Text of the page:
People around the globe are increasingly noticing contradictions and flaws in the way global mainstream conservation is managed. Big NGOs are funded by huge donations from the world’s worst polluters, and often model themselves after commercial businesses which strive for production over protection. The murder of endangered species is considered conservation, so long as it is framed as luxurious sport hunting which pays large sums to big NGOs and tourism companies. Local and Indigenous people, who were the guardians of the environment for millennia, are now considered the enemies of nature, being separated from it by fences and shotguns. With such a flawed system, it is no surprise that despite millions of dollars being poured into mainstream conservation projects, the extinction crisis is only worsening and human rights are being regularly violated.
Although both the general public and conservation practitioners are increasingly aware of the shortfalls in conservation, not many are aware of the alternatives available. However, these alternatives do exist: local people, Indigenous people, and activists are initiating and carrying out effective conservation actions all over the world. Unfortunately their work is ignored, marginalized and even blocked by the dominant conservation groups and economic interests.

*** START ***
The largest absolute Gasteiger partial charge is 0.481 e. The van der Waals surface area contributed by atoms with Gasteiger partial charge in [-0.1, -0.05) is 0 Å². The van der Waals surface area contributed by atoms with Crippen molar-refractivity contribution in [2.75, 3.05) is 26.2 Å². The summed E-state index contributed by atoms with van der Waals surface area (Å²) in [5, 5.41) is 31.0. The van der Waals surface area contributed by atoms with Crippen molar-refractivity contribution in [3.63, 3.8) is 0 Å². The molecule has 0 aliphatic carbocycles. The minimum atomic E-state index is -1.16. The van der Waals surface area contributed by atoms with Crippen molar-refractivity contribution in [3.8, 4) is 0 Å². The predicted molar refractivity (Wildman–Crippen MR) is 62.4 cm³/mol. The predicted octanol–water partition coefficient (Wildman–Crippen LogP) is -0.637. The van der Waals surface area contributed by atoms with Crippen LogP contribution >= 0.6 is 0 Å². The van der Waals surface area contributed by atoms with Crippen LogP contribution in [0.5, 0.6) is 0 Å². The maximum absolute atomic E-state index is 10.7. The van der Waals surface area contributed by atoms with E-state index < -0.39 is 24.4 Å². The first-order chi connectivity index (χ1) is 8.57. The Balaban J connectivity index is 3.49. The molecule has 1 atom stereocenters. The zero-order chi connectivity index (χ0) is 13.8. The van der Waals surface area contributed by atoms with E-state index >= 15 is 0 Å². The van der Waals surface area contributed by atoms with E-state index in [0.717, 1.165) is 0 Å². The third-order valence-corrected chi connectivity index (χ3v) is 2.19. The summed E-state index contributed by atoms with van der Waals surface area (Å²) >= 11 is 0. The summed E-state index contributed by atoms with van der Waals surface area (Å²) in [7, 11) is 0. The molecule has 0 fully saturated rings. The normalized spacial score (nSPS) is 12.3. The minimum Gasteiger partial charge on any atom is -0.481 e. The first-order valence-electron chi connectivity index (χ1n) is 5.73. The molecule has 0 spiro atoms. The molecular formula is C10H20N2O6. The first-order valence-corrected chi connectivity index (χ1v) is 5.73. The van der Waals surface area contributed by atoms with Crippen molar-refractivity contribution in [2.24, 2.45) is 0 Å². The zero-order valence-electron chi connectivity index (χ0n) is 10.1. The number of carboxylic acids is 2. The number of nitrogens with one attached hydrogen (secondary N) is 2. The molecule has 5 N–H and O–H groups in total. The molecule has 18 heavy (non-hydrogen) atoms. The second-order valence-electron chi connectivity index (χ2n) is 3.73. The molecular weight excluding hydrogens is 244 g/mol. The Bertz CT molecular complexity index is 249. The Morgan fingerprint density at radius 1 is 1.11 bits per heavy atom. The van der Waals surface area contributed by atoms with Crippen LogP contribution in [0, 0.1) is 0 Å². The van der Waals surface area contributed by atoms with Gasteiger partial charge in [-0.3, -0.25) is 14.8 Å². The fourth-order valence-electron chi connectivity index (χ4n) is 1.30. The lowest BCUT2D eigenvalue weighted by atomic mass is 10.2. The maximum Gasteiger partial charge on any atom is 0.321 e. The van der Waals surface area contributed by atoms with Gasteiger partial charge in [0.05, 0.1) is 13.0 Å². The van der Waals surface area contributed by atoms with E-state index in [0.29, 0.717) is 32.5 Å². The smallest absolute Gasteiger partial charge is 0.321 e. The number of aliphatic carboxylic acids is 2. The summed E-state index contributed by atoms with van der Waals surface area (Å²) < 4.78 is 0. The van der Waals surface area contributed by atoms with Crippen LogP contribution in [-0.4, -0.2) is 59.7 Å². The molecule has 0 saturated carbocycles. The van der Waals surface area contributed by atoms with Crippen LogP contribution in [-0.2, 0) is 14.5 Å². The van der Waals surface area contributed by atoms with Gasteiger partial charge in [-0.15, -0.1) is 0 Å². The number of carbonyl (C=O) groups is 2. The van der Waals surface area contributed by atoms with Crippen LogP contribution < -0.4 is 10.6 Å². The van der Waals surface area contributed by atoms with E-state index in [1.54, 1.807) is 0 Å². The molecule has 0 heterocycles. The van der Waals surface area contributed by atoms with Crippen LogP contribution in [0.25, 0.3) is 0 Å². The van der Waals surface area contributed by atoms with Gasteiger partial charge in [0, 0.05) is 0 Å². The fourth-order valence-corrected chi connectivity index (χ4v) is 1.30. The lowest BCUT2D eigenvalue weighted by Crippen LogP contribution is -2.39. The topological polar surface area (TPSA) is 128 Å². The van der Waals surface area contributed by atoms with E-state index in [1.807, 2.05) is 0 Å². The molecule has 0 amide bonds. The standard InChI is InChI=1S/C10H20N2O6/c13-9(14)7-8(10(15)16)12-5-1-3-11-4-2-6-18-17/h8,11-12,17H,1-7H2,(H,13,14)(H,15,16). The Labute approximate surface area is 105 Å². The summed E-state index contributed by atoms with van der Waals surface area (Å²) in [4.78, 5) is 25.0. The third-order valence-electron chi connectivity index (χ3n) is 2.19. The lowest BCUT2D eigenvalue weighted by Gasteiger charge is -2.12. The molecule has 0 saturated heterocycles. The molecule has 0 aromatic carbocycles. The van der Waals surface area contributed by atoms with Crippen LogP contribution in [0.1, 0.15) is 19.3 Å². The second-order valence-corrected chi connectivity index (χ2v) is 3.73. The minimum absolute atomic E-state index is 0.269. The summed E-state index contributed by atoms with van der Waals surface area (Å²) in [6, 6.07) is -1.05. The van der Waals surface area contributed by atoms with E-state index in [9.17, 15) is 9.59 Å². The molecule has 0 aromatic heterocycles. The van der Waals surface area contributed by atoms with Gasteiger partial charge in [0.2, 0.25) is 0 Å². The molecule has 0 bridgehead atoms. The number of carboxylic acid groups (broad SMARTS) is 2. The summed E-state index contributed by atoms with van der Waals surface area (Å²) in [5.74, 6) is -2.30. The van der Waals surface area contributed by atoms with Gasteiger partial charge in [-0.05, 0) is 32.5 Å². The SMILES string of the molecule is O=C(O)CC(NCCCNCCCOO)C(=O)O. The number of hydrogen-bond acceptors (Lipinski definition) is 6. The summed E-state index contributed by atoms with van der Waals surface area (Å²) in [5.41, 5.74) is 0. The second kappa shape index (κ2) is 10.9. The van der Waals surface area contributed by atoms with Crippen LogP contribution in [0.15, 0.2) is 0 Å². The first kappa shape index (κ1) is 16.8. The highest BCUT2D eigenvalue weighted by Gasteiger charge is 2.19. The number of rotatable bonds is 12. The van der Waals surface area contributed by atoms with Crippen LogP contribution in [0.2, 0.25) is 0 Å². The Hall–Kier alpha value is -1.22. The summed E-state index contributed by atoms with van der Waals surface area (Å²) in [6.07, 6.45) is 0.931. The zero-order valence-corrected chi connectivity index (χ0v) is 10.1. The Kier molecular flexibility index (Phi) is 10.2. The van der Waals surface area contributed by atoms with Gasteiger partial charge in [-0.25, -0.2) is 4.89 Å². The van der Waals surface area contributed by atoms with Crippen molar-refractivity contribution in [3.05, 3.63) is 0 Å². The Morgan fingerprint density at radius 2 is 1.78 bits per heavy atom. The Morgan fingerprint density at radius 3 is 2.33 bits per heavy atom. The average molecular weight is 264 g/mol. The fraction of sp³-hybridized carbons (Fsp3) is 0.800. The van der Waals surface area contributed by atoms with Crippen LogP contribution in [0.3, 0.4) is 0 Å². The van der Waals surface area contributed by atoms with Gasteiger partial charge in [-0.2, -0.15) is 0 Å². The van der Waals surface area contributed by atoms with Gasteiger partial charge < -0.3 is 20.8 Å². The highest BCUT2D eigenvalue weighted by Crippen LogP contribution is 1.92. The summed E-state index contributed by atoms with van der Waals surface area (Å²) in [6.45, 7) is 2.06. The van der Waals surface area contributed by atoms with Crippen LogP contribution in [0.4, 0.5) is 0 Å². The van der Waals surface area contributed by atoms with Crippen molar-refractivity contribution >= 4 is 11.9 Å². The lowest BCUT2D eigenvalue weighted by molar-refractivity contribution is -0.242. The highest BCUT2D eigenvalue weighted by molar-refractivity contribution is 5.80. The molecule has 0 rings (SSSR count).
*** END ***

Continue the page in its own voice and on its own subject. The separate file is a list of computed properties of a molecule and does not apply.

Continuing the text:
Reclaim Conservation is a new, radical, anti-racist, anti-colonialist, pro-animal rights organization. We have two main aims:
- To expose mainstream conservation, making the public aware that if we want to protect nature and our future on this planet we must dismantle and restructure dominant conservation systems.
- To promote alternative conservation systems through activism and locally run initiatives based on social justice, inclusion, high morals, sincerity and compassion towards nature and humanity.
We are planning a field course which will explore these issues in depth. The course will take place in Nanyuki, Kenya, where participants will have the chance to witness local Maasai communities’ traditional conservation initiatives and learn first-hand about the contradictions in the work of international NGOs, while appreciating Kenya’s amazing wildlife. This is a twelve-day course that will start on the 28th of August and will include both theoretical and practical components. The course is organized by Reclaim Conservation and Conservation Solutions Afrika.
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